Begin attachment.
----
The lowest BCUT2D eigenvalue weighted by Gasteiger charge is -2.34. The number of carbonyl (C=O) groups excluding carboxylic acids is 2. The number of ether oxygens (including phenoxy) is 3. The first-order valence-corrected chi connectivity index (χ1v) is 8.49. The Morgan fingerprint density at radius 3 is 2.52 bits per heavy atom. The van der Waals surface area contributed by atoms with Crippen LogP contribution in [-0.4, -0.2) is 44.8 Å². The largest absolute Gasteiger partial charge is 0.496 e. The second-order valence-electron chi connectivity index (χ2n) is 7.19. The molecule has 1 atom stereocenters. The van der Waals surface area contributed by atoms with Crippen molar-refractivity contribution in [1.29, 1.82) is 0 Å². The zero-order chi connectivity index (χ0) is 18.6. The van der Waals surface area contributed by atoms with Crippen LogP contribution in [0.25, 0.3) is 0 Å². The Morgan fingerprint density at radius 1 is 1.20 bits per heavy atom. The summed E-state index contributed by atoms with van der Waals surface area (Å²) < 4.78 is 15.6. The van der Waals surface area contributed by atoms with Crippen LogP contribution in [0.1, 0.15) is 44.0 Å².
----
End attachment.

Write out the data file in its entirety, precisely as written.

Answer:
The lowest BCUT2D eigenvalue weighted by Gasteiger charge is -2.34. The number of carbonyl (C=O) groups excluding carboxylic acids is 2. The number of ether oxygens (including phenoxy) is 3. The first-order valence-corrected chi connectivity index (χ1v) is 8.49. The Morgan fingerprint density at radius 3 is 2.52 bits per heavy atom. The van der Waals surface area contributed by atoms with Crippen LogP contribution in [-0.4, -0.2) is 44.8 Å². The largest absolute Gasteiger partial charge is 0.496 e. The second-order valence-electron chi connectivity index (χ2n) is 7.19. The molecule has 1 atom stereocenters. The van der Waals surface area contributed by atoms with Crippen molar-refractivity contribution in [1.29, 1.82) is 0 Å². The zero-order chi connectivity index (χ0) is 18.6. The van der Waals surface area contributed by atoms with Crippen LogP contribution in [0.25, 0.3) is 0 Å². The Morgan fingerprint density at radius 1 is 1.20 bits per heavy atom. The summed E-state index contributed by atoms with van der Waals surface area (Å²) < 4.78 is 15.6. The van der Waals surface area contributed by atoms with Crippen LogP contribution in [0.1, 0.15) is 44.0 Å².